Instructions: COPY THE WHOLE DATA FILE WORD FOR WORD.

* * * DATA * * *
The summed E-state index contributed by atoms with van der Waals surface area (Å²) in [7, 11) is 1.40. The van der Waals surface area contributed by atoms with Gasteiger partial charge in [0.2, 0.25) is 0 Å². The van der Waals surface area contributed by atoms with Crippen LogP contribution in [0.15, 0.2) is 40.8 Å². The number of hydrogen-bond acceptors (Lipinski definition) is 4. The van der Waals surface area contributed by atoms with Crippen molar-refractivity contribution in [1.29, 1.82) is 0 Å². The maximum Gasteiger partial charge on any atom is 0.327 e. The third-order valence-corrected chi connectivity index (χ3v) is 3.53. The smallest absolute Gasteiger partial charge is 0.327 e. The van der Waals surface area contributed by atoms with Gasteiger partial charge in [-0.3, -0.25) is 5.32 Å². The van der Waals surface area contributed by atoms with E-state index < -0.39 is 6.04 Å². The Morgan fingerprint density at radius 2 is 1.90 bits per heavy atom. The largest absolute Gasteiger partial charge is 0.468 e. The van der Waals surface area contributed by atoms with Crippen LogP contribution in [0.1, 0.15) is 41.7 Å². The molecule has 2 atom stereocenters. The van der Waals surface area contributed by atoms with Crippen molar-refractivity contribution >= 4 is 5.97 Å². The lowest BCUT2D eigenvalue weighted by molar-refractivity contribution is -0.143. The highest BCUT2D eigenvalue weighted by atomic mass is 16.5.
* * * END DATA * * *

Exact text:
The summed E-state index contributed by atoms with van der Waals surface area (Å²) in [7, 11) is 1.40. The van der Waals surface area contributed by atoms with Gasteiger partial charge in [0.2, 0.25) is 0 Å². The van der Waals surface area contributed by atoms with Crippen LogP contribution in [0.15, 0.2) is 40.8 Å². The number of hydrogen-bond acceptors (Lipinski definition) is 4. The van der Waals surface area contributed by atoms with Crippen molar-refractivity contribution in [1.29, 1.82) is 0 Å². The maximum Gasteiger partial charge on any atom is 0.327 e. The third-order valence-corrected chi connectivity index (χ3v) is 3.53. The smallest absolute Gasteiger partial charge is 0.327 e. The van der Waals surface area contributed by atoms with Gasteiger partial charge in [-0.3, -0.25) is 5.32 Å². The van der Waals surface area contributed by atoms with E-state index < -0.39 is 6.04 Å². The Morgan fingerprint density at radius 2 is 1.90 bits per heavy atom. The largest absolute Gasteiger partial charge is 0.468 e. The van der Waals surface area contributed by atoms with Crippen LogP contribution in [0.1, 0.15) is 41.7 Å². The molecule has 2 atom stereocenters. The van der Waals surface area contributed by atoms with Crippen molar-refractivity contribution >= 4 is 5.97 Å². The lowest BCUT2D eigenvalue weighted by molar-refractivity contribution is -0.143. The highest BCUT2D eigenvalue weighted by atomic mass is 16.5.